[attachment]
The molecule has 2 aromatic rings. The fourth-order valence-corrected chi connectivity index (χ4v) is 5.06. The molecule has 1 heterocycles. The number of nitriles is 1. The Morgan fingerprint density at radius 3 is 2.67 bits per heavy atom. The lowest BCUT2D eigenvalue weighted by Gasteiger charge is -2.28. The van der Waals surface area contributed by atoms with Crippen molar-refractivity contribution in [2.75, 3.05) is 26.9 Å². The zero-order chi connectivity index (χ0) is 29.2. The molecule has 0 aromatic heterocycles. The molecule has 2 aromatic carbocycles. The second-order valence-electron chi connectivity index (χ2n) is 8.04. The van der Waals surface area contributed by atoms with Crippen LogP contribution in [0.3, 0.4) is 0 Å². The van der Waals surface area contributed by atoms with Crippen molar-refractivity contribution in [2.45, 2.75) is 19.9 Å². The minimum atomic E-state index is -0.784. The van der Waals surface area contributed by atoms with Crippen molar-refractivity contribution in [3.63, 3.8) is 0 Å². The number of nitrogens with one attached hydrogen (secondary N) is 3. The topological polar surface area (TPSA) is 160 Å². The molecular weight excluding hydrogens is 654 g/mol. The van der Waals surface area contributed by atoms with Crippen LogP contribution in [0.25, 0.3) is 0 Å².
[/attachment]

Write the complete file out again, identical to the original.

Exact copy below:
The molecule has 2 aromatic rings. The fourth-order valence-corrected chi connectivity index (χ4v) is 5.06. The molecule has 1 heterocycles. The number of nitriles is 1. The Morgan fingerprint density at radius 3 is 2.67 bits per heavy atom. The lowest BCUT2D eigenvalue weighted by Gasteiger charge is -2.28. The van der Waals surface area contributed by atoms with Crippen molar-refractivity contribution in [2.75, 3.05) is 26.9 Å². The zero-order chi connectivity index (χ0) is 29.2. The molecule has 0 aromatic heterocycles. The molecule has 2 aromatic carbocycles. The second-order valence-electron chi connectivity index (χ2n) is 8.04. The van der Waals surface area contributed by atoms with Crippen LogP contribution in [0.3, 0.4) is 0 Å². The van der Waals surface area contributed by atoms with Crippen molar-refractivity contribution in [2.45, 2.75) is 19.9 Å². The minimum atomic E-state index is -0.784. The van der Waals surface area contributed by atoms with Crippen molar-refractivity contribution in [3.63, 3.8) is 0 Å². The number of nitrogens with one attached hydrogen (secondary N) is 3. The topological polar surface area (TPSA) is 160 Å². The molecular weight excluding hydrogens is 654 g/mol. The van der Waals surface area contributed by atoms with Crippen LogP contribution in [0.25, 0.3) is 0 Å².